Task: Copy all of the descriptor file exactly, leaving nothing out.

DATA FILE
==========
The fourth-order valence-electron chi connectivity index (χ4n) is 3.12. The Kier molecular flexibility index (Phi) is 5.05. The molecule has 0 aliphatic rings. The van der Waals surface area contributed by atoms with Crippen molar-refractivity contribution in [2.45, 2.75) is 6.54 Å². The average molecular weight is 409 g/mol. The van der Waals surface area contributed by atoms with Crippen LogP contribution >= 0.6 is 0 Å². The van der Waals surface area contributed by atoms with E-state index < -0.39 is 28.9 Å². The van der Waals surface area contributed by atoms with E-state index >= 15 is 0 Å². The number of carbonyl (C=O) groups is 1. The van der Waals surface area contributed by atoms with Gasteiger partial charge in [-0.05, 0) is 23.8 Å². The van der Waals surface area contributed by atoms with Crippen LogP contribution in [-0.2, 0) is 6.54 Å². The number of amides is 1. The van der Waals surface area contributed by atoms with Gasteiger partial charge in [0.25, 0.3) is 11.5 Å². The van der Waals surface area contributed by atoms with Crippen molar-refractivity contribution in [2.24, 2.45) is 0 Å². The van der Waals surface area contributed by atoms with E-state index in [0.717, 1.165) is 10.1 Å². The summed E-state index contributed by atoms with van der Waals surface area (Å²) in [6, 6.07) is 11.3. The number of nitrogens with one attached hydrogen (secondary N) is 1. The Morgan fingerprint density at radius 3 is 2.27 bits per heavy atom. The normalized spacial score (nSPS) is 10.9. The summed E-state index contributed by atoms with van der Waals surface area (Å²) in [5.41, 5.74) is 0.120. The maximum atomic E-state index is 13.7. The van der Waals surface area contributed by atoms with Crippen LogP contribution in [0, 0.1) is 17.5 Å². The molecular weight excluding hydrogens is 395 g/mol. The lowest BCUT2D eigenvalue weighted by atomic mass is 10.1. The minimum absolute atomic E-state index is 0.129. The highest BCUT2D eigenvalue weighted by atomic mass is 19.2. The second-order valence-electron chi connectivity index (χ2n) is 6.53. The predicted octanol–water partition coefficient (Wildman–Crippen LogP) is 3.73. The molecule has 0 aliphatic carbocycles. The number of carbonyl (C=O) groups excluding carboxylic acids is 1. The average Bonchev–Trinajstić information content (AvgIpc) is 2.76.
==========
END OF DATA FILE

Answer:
The fourth-order valence-electron chi connectivity index (χ4n) is 3.12. The Kier molecular flexibility index (Phi) is 5.05. The molecule has 0 aliphatic rings. The van der Waals surface area contributed by atoms with Crippen molar-refractivity contribution in [2.45, 2.75) is 6.54 Å². The average molecular weight is 409 g/mol. The van der Waals surface area contributed by atoms with Crippen LogP contribution >= 0.6 is 0 Å². The van der Waals surface area contributed by atoms with E-state index < -0.39 is 28.9 Å². The van der Waals surface area contributed by atoms with E-state index >= 15 is 0 Å². The number of carbonyl (C=O) groups is 1. The van der Waals surface area contributed by atoms with Gasteiger partial charge in [-0.05, 0) is 23.8 Å². The van der Waals surface area contributed by atoms with Crippen LogP contribution in [-0.2, 0) is 6.54 Å². The number of amides is 1. The van der Waals surface area contributed by atoms with Gasteiger partial charge in [0.25, 0.3) is 11.5 Å². The van der Waals surface area contributed by atoms with Crippen molar-refractivity contribution in [2.24, 2.45) is 0 Å². The van der Waals surface area contributed by atoms with E-state index in [0.717, 1.165) is 10.1 Å². The summed E-state index contributed by atoms with van der Waals surface area (Å²) in [6, 6.07) is 11.3. The number of nitrogens with one attached hydrogen (secondary N) is 1. The Morgan fingerprint density at radius 3 is 2.27 bits per heavy atom. The normalized spacial score (nSPS) is 10.9. The summed E-state index contributed by atoms with van der Waals surface area (Å²) in [5.41, 5.74) is 0.120. The maximum atomic E-state index is 13.7. The van der Waals surface area contributed by atoms with Crippen LogP contribution in [0, 0.1) is 17.5 Å². The molecular weight excluding hydrogens is 395 g/mol. The lowest BCUT2D eigenvalue weighted by atomic mass is 10.1. The minimum absolute atomic E-state index is 0.129. The highest BCUT2D eigenvalue weighted by atomic mass is 19.2. The second-order valence-electron chi connectivity index (χ2n) is 6.53. The predicted octanol–water partition coefficient (Wildman–Crippen LogP) is 3.73. The molecule has 0 aliphatic carbocycles. The number of carbonyl (C=O) groups excluding carboxylic acids is 1. The average Bonchev–Trinajstić information content (AvgIpc) is 2.76.